Why I love, but won't buy, the Instagram camera

Socialmatic/Promo image

I'm a huge fan of Instagram. I use it every day (@ChrisTackett) and think it is one of the most entertaining and addictive social networks, so it was no surprise my jaw dropped a bit last year when I first saw this design concept for an Instagram camera. Well, today I learned that Polaroid has joined forces with Socialmatic to turn it into a reality!

I should be thrilled, but to be honest, I'm conflicted. On one hand, I'm remembering what Jaymi previously noted, about how Instagram can lead to more consumerism due to the many accessories and photo products one can purchase and this is a perfect example. But on the other hand, INSTAGRAM CAMERA!

Socialmatic/Promo image

I really do love Instagram. I've written previously about why I think Instagram was worth Facebook's billion dollars. I've used it to cover Hurricane Sandy disaster relief, New York Fashion Week, World Environment Day and other events.

I also love the idea that someone can mock-up some pie-in-the-sky dream product design, throw it on the internet and in months or a year or so be unveiling a real life product to the world. And green or not, I still think the Instagram camera is a cool idea.

But despite all of that, I think the Instagram camera may have been a better ideas as a vaporware design concept than a real product.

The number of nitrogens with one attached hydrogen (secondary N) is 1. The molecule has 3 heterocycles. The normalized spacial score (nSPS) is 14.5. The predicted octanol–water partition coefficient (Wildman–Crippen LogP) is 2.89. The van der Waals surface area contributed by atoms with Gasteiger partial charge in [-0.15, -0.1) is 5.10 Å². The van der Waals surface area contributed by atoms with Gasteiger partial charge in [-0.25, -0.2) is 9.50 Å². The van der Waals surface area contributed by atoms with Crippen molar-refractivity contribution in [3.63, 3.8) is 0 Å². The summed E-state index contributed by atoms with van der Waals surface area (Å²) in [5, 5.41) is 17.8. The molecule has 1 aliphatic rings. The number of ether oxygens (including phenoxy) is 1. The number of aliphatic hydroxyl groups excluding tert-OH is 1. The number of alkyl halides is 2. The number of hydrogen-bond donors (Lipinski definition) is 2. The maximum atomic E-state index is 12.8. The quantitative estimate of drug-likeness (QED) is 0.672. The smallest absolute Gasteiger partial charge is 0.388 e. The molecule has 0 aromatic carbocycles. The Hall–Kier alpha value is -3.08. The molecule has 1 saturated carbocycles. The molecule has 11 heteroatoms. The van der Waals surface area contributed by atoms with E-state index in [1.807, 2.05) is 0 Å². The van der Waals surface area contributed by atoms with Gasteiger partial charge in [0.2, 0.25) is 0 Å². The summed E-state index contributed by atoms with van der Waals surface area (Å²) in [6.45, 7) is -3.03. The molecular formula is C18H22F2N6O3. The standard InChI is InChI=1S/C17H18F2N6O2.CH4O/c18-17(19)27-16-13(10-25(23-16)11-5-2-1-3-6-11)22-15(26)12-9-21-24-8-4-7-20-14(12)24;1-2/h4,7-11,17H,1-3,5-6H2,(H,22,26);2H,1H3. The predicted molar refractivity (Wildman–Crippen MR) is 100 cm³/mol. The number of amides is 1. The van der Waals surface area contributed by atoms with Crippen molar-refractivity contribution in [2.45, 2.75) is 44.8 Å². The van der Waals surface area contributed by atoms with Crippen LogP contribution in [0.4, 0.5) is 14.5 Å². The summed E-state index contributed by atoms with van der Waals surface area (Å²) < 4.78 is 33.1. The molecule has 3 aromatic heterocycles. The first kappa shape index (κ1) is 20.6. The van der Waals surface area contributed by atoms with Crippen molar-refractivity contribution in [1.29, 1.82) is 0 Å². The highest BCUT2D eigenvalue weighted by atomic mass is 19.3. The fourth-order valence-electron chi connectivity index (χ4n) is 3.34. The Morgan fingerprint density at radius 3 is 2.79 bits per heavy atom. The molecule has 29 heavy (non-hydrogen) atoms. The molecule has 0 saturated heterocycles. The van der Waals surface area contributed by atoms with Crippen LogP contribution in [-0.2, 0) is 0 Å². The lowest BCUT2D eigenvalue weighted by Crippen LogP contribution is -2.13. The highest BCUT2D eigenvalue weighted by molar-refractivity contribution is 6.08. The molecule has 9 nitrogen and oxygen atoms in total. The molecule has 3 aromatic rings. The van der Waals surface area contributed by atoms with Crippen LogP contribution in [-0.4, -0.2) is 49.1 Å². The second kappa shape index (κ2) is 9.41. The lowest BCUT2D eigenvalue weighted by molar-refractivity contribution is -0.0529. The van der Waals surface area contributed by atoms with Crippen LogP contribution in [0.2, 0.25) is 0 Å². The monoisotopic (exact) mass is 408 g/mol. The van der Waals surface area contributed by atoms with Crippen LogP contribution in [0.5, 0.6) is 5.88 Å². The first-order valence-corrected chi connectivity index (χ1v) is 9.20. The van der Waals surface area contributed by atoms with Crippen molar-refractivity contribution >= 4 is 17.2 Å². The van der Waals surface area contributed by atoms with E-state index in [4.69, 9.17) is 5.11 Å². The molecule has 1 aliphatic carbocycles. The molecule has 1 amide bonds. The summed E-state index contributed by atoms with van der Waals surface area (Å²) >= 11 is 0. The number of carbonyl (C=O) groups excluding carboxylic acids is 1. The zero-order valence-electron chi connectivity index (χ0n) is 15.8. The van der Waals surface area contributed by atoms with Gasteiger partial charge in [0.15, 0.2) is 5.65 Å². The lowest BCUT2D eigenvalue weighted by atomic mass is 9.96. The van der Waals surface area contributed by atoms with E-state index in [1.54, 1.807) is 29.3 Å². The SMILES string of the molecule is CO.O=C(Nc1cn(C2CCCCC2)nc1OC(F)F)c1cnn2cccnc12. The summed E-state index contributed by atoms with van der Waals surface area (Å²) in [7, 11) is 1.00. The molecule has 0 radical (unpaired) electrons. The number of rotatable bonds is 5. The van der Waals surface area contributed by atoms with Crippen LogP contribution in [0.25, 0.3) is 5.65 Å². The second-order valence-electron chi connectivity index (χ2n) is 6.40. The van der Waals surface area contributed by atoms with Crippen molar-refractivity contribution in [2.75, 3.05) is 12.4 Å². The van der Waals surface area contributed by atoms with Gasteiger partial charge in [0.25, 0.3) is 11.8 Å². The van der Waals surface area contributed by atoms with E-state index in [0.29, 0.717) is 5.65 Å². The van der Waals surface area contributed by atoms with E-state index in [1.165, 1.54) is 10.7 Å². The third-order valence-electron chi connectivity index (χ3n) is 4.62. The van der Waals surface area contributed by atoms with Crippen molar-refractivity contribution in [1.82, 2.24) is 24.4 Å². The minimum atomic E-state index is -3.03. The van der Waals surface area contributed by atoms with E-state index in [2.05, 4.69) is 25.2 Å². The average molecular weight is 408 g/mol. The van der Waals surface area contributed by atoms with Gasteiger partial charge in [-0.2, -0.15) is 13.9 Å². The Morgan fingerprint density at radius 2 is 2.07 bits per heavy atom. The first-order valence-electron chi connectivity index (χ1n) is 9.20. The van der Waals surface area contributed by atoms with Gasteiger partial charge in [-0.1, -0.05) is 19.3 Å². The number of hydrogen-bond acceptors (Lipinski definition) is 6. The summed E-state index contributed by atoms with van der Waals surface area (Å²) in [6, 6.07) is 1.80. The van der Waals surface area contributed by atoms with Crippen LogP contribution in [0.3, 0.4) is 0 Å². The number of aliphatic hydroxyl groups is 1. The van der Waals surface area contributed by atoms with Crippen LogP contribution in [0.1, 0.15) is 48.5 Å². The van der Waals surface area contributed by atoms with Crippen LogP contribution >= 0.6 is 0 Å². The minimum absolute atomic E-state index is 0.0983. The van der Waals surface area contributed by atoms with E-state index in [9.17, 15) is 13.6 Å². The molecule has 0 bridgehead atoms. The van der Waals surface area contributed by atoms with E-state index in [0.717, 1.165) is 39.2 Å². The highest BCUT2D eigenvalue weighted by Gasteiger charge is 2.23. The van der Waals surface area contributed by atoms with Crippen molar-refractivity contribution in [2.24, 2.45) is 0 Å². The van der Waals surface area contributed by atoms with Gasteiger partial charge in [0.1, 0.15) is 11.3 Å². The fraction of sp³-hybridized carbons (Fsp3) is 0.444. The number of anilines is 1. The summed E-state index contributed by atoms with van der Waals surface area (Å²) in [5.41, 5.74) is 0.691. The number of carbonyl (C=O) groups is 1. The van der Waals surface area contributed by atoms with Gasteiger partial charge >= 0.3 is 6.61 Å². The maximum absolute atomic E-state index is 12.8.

Why?

Well, as Lloyd has written about a number of times, what makes a smart phone so useful is how many devices and tools it replaces. You can do so many things with an iPhone, for example, that you don't need to carry around (or even own) things we used to require, like a calculator, voice recorder, GPS, video camera, still camera, etc. As cool as it is, what the Instagram camera tries to do is return us to the idea of single-use gadgets. Instagram on my "old" iPhone4 works great. No, I can't print my photos using my iPhone 4, but the app within the phone model works well for what I need. iPhones aren't green in the sense that they still use a lot of rare earth metals and are hard to repair, but they are great at being multi-function devices.

"Living green" is not always easy, but a lot of the time it is not that hard. Know what you need, use what you have and recognize when things are not worth the money or environmental impact. This seems like one of those times.

What do you think?

Tags: Consumerism